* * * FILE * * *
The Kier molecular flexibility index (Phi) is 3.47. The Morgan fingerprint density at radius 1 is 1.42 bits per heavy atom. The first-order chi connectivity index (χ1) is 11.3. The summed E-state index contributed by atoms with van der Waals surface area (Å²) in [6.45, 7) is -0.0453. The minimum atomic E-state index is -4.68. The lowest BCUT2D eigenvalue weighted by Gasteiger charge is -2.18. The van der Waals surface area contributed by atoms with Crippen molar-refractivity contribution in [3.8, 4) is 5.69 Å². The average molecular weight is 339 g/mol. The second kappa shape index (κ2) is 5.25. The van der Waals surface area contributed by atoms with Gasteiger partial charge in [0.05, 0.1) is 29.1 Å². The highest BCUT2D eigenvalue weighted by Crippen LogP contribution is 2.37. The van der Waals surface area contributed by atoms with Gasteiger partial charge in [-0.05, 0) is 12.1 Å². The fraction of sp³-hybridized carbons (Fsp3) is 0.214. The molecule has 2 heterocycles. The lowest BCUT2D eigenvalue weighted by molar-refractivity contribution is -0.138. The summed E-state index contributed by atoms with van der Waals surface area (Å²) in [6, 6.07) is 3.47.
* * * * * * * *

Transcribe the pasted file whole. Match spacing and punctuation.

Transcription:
The Kier molecular flexibility index (Phi) is 3.47. The Morgan fingerprint density at radius 1 is 1.42 bits per heavy atom. The first-order chi connectivity index (χ1) is 11.3. The summed E-state index contributed by atoms with van der Waals surface area (Å²) in [6.45, 7) is -0.0453. The minimum atomic E-state index is -4.68. The lowest BCUT2D eigenvalue weighted by Gasteiger charge is -2.18. The van der Waals surface area contributed by atoms with Crippen molar-refractivity contribution in [3.8, 4) is 5.69 Å². The average molecular weight is 339 g/mol. The second kappa shape index (κ2) is 5.25. The van der Waals surface area contributed by atoms with Gasteiger partial charge in [0.05, 0.1) is 29.1 Å². The highest BCUT2D eigenvalue weighted by Crippen LogP contribution is 2.37. The van der Waals surface area contributed by atoms with Gasteiger partial charge in [-0.05, 0) is 12.1 Å². The fraction of sp³-hybridized carbons (Fsp3) is 0.214. The molecule has 2 heterocycles. The lowest BCUT2D eigenvalue weighted by molar-refractivity contribution is -0.138. The summed E-state index contributed by atoms with van der Waals surface area (Å²) in [6, 6.07) is 3.47.